Patent Pools and Innovation in Substitutes - Evidence from the 19th Century Sewing Machine Industry
California State University, East Bay - Department of Economics
New York University (NYU), Leonard N. Stern School of Business, Students; National Bureau of Economic Research (NBER)
February 28, 2013
Patent pools, which combine complementary patents of competing firms, are expected to increase overall welfare – but potentially discourage innovation in substitutes for the pool technology. This paper exploits a new historical data set on changes in patenting and firm entry for a clearly defined pool technology and substitutes in the 19th century sewing machine industry to investigate the effects of a pool on innovation in substitutes. This analysis reveals a substantial increase in innovation for an – albeit technologically inferior – substitute technology. Historical evidence suggests that the creation of a pool diverted innovation towards an inferior substitute by creating differential license fees and litigation risks, which made it more difficult for outside firms to compete directly with the pool technology.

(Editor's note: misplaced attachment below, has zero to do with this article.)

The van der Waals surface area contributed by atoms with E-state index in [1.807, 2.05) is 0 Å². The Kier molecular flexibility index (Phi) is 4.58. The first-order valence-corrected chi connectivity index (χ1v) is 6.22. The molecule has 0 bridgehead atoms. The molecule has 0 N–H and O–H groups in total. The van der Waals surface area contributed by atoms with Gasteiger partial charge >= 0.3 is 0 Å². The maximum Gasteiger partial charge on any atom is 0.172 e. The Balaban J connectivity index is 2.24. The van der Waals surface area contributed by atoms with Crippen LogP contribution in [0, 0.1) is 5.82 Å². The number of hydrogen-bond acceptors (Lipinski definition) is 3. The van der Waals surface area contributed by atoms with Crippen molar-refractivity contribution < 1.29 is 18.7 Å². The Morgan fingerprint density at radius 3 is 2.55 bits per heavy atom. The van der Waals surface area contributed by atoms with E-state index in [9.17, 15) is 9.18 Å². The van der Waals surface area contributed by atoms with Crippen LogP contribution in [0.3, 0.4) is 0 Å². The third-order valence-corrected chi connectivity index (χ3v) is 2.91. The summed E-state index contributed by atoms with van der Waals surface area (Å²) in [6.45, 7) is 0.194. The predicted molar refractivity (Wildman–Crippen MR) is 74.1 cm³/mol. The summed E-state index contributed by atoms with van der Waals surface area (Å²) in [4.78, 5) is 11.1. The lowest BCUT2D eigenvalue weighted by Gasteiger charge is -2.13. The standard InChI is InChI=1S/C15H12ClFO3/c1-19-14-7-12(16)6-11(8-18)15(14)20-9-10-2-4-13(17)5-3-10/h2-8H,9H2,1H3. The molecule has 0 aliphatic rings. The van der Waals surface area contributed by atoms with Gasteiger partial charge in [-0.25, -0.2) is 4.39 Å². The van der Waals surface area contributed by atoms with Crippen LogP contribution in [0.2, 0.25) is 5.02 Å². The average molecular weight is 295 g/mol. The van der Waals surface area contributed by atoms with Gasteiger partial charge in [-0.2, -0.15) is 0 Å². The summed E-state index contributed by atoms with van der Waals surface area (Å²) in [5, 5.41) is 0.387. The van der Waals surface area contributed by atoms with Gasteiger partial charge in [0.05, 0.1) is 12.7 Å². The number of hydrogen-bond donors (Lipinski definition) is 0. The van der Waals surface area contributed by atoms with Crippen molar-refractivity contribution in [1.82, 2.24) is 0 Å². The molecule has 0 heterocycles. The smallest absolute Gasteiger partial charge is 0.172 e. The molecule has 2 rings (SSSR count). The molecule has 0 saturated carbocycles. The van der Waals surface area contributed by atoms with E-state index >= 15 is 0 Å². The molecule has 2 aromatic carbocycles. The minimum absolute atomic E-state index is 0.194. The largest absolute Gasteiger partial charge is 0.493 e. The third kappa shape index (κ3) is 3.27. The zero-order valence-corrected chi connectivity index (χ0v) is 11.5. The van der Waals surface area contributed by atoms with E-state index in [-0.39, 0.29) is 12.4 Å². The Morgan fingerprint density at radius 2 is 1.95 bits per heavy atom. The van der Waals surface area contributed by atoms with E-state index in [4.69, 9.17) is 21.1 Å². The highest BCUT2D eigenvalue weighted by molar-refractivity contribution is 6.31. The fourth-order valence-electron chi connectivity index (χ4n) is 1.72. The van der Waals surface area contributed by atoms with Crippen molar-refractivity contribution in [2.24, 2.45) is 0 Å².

Number of Pages in PDF File: 48
Keywords: Patent Pools, Innovation, Patents, Intellectual Property, Economic History
JEL Classification: K00, N00, N41, 031
Date posted: September 6, 2009 ; Last revised: February 28, 2013
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